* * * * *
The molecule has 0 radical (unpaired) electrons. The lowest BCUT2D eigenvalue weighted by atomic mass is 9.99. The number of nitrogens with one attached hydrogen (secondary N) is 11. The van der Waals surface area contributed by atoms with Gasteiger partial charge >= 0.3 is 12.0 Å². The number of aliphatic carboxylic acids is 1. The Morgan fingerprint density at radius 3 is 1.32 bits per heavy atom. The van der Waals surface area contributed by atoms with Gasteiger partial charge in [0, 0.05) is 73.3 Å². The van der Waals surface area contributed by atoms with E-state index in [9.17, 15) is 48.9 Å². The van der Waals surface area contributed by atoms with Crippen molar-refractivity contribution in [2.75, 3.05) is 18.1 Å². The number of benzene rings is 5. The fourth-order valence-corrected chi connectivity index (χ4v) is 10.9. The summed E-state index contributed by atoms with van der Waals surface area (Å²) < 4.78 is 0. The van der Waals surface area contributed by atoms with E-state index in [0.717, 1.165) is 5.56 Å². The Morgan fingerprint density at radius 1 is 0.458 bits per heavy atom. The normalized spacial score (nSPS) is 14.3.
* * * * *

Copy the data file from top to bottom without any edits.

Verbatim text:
The molecule has 0 radical (unpaired) electrons. The lowest BCUT2D eigenvalue weighted by atomic mass is 9.99. The number of nitrogens with one attached hydrogen (secondary N) is 11. The van der Waals surface area contributed by atoms with Gasteiger partial charge >= 0.3 is 12.0 Å². The number of aliphatic carboxylic acids is 1. The Morgan fingerprint density at radius 3 is 1.32 bits per heavy atom. The van der Waals surface area contributed by atoms with Gasteiger partial charge in [0, 0.05) is 73.3 Å². The van der Waals surface area contributed by atoms with E-state index in [9.17, 15) is 48.9 Å². The van der Waals surface area contributed by atoms with Crippen molar-refractivity contribution in [2.75, 3.05) is 18.1 Å². The number of benzene rings is 5. The fourth-order valence-corrected chi connectivity index (χ4v) is 10.9. The summed E-state index contributed by atoms with van der Waals surface area (Å²) < 4.78 is 0. The van der Waals surface area contributed by atoms with E-state index in [0.717, 1.165) is 5.56 Å². The Morgan fingerprint density at radius 1 is 0.458 bits per heavy atom. The normalized spacial score (nSPS) is 14.3.